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Federal lawsuit filed against sheriff

Lonoke County Sheriff John Staley and seven jail staff members have been named in a federal lawsuit. The suit, filed Pro Se by former county detainee Elgie Sanders, claims violation of the right to receive medical care as well as racial discrimination.

Staley deferred questions about the suit to county attorney Geoff Thompson, but remarked Friday that such lawsuits are to be expected. “We want to avoid [being sued], but when you consider what we have to deal with day in and day out it’s bound to happen sooner or later,” he said.

As of deadline, Thompson had not responded to the county’s status on the lawsuit.

A Sheriff’s Office response to a Freedom of Information request, included in the federal complaint, concerning the alleged incident states that “No video or report exist concerning Mr. Sanders for September 2, 2013.” Neither is there video or a report concerning a seperate incident involving another county detainee that the complaint uses for a supporting claim.

The suit was filed Pro Se in federal court on Nov. 25 and was assigned to Chief Judge Brian S. Miller, and referred to Magistrate Judge Joe J. Volpe. “Pro Se” means to act on one’s own behalf.

The 43-page, handwritten complaint asks for a compensatory award of $250,000 from Staley for failing to inform, train and supervise the jail staff in proper policies and procedures for treatment of diabetics; and $50,000 from each of the jail staff named in the suit for failing to follow proper protocol and for “knowingly and willingly performing duties above and beyond their training,” which “resulted in substantial harm…”

The jail staff members are listed as jail administrators K.Able and Mike Ackers; and jailors Robert Hawkins, J Dillon and Jimmy Williamson and others listed as Raymond, Wilson, Tyler and Gray as well “Does” 1 – 2, Jane Doe jailor, and Jailor “Rock” or “Brock.”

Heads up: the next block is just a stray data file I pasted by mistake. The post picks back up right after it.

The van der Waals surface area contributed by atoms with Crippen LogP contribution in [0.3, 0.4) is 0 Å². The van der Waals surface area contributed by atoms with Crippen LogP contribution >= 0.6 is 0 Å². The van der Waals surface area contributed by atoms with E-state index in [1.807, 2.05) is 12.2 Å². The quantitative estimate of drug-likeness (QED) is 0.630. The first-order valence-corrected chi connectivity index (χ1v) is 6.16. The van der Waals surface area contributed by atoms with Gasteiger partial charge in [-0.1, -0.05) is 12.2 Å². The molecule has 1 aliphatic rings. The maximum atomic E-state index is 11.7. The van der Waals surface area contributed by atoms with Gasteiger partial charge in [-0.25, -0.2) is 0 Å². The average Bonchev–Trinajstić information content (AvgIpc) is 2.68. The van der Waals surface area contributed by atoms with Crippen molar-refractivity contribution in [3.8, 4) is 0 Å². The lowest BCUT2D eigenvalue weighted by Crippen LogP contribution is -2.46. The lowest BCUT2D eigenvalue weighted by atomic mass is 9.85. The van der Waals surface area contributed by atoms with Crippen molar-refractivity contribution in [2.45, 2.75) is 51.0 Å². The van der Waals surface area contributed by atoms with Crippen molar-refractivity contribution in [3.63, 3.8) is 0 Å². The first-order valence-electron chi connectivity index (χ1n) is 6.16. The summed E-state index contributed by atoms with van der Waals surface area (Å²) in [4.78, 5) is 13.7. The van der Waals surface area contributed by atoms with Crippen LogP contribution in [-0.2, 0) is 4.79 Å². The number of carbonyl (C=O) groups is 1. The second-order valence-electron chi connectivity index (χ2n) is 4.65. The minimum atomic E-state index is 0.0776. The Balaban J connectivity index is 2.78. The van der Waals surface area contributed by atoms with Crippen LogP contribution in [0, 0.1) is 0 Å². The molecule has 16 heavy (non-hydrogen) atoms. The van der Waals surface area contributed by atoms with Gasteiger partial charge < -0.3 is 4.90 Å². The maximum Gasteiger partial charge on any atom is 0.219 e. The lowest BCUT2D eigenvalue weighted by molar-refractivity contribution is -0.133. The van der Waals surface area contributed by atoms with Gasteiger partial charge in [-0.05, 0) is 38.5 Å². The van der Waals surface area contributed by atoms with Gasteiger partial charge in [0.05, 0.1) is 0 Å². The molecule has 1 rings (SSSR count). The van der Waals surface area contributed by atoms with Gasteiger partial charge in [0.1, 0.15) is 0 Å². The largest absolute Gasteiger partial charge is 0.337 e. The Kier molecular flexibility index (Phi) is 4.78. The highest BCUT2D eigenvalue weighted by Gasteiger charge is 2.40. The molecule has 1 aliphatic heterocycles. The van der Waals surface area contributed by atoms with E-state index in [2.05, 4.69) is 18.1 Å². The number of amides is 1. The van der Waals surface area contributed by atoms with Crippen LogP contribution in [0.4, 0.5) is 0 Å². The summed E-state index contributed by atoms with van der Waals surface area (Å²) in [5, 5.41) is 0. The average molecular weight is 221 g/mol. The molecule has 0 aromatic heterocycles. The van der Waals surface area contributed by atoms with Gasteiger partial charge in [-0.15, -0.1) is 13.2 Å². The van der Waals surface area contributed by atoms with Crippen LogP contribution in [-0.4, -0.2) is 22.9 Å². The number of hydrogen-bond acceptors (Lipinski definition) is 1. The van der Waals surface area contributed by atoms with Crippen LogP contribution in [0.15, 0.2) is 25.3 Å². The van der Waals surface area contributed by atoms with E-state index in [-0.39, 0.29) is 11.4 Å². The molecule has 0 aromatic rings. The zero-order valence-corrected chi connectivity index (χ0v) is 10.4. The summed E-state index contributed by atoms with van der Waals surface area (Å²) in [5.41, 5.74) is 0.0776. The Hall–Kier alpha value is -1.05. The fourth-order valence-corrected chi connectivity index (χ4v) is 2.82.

In his filing, Sanders, now an inmate at the Arkansas Department of Correction, East Arkansas Unit at Brickeys, calls for injunctions requiring the county to immediately “install and maintain” qualified nurses or physicians at the jail, or “at least on call … with a quick response time to ensure treatment of medical emergencies without delay.”

Also asked is establishment of a six- to eight-hour interval treatment program for diabetics held at the jail, and to establish a training program for jail personnel on the needs of diabetics.

The complaint alleges that the jail staff knew Sanders is a Type I diabetic yet “was deprived of his insilin [sic] for three days and went into diabetic shock, and only with help of his cellmates was he able to call for help.”

By the time aid was given he “was in full diabetic coma with glucose readings near zero…when tested.”

The complaint adds a racial aspect, saying that the reason the staff reacted indifferently to him is because he is black. The complaint alleges that in a separate incident, a white prisoner with less severe diabetic conditions had been transported to a hospital.

The complaint claims the jail staff acted beyond their training, “By pouring liquids in [Sanders’] mouth and forcing glucose gel in [Sanders’] mouth” while he was unconscious and unresponsive.

The actions of the staff were a violation of the Eight Amendment to the U.S. Constitution as well as violation of the Americans with Disabilities Act, and “clear racial discrimination,” the complaint states.

The complaint includes statements from other prisoners, as well as copies of grievances submitted by Sanders, the inmate intake sheet detailing Sanders’ diabetes, hospital forms a response from the sheriff’s office on a Freedom of Information request.

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